OMB has said that the easiest part of the federal data center consolidation effort already has been finished—resulting in nearly $2 billion in savings and cost avoidances since 2016 and the closing of more than 200 tiered data centers and more than 3,000 non-tiered centers—and that “optimization will be the new priority.”
“After eight years of work in consolidating and closing federal data centers, OMB has seen diminishing returns from agencies resulting from their closures. Much of the “low-hanging” fruit of easily consolidated infrastructure has been picked, and to realize further efficiencies will require continued investment to address the more complex areas where savings is achievable,” it said in posting a proposed update to the initiative for public comment.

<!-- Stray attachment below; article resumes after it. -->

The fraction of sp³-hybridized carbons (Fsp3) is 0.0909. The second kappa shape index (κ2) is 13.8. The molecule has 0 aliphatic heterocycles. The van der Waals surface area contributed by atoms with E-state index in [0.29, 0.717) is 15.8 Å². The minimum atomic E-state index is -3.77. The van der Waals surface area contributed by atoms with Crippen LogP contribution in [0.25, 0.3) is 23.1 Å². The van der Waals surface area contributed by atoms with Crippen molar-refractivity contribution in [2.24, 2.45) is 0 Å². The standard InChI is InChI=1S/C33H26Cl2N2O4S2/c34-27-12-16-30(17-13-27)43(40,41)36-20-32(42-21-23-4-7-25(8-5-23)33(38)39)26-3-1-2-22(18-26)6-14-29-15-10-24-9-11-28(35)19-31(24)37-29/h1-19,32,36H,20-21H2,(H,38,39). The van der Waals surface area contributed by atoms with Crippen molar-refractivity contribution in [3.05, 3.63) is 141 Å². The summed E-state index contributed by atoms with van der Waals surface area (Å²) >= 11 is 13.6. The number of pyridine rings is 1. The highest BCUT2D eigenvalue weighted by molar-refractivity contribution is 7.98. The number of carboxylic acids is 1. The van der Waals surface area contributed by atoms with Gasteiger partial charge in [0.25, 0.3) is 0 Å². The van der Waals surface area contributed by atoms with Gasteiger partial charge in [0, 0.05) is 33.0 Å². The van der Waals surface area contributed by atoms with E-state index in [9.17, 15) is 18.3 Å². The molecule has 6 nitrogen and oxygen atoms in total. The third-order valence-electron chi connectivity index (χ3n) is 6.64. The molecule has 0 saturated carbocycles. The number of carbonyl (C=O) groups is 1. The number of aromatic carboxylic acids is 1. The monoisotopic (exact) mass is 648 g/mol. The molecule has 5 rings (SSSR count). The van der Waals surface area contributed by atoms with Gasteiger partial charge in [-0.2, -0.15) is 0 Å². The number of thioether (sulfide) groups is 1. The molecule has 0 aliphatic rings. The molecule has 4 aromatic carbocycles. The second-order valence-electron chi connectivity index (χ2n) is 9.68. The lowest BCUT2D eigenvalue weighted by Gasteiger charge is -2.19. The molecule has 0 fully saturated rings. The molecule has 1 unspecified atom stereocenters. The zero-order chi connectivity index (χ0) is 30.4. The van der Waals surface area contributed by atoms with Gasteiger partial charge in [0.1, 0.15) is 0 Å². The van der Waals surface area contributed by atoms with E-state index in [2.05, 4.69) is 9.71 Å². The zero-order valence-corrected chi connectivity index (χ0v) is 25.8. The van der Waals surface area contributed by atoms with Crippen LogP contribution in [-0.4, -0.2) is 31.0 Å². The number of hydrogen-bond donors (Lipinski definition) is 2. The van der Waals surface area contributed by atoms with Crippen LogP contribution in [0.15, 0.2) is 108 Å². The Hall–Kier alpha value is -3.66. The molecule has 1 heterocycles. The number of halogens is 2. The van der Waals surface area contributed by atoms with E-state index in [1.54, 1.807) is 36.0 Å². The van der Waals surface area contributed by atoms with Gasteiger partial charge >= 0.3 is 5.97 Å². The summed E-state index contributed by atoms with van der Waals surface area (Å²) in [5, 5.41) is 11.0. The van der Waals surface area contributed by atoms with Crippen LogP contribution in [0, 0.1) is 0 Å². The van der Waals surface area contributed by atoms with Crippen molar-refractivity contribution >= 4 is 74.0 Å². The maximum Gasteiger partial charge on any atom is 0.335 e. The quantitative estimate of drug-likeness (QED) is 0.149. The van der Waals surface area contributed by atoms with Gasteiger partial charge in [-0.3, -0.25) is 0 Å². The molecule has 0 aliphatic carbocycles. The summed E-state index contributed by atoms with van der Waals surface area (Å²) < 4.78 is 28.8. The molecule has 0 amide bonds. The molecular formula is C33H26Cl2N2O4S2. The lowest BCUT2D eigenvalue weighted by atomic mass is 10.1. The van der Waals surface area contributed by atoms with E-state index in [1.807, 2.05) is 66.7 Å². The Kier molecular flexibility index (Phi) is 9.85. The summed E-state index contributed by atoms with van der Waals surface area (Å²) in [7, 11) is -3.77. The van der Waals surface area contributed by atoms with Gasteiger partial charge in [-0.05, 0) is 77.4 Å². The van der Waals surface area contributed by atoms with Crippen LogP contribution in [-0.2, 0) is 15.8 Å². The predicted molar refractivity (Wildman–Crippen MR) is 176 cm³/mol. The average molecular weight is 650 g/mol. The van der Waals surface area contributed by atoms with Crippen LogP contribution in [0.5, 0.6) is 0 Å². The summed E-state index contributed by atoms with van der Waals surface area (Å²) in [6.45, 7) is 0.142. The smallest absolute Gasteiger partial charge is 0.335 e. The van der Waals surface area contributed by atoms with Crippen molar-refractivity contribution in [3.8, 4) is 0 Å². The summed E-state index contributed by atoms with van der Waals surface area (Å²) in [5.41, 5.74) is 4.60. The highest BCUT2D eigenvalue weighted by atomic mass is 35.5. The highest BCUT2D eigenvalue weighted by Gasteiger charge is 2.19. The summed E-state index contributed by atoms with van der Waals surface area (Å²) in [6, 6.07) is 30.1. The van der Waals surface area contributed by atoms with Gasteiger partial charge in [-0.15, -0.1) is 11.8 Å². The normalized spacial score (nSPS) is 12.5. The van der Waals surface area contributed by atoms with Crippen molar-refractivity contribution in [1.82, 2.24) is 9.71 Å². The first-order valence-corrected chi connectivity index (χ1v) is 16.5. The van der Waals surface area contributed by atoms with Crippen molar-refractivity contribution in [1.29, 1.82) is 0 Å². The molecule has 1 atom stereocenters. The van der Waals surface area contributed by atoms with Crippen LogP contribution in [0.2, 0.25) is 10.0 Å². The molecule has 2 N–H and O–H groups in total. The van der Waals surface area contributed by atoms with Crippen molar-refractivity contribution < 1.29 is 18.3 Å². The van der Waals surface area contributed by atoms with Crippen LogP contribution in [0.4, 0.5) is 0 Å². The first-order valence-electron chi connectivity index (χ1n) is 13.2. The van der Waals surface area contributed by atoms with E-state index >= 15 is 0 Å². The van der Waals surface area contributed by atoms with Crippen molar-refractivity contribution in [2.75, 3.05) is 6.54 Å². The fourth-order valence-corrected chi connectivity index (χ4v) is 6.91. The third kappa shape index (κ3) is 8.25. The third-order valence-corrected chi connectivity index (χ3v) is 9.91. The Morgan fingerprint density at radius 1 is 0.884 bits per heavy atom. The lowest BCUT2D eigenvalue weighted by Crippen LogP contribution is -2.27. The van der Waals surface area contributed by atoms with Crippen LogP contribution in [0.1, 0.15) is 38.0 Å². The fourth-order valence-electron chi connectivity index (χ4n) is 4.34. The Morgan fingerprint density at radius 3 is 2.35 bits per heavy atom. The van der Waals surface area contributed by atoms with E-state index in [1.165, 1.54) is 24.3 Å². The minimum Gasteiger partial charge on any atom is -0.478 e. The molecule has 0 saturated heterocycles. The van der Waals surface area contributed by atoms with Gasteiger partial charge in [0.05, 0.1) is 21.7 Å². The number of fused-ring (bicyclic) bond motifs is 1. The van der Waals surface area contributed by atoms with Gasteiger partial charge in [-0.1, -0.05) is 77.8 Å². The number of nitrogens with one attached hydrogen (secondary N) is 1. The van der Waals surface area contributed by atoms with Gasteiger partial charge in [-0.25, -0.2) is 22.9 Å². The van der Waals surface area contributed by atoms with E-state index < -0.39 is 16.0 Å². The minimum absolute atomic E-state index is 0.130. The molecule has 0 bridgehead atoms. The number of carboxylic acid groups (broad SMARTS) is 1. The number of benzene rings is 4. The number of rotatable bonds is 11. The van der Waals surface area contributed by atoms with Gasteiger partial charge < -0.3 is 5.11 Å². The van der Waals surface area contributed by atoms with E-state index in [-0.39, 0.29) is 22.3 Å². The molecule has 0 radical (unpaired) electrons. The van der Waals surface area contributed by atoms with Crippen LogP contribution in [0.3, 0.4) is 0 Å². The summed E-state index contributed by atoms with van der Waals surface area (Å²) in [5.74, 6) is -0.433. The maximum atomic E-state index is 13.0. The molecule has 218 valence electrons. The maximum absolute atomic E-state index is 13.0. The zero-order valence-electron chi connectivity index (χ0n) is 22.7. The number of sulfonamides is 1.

The update establishes consolidation and optimization targets and metrics for agencies, as well as requirements for reporting on their progress under the initiative, which the FITARA Enhancement Act of 2017 extended until October 1, 2020.
Key elements of the draft policy include that: agencies may not budget any funds or resources toward initiating a new data center or significantly expanding an existing data center without approval from OMB; agencies must continue to principally reduce application, system, and database inventories to essential enterprise levels while pursuing pooling of storage and other resources; and GSA will continue to maintain the cloud and data center optimization initiative program management office but OMB will no longer require GSA to establish and maintain a data center shared services marketplace.
Comments are being accepted through December 26 on the draft policy, which is at datacenters.cio.gov.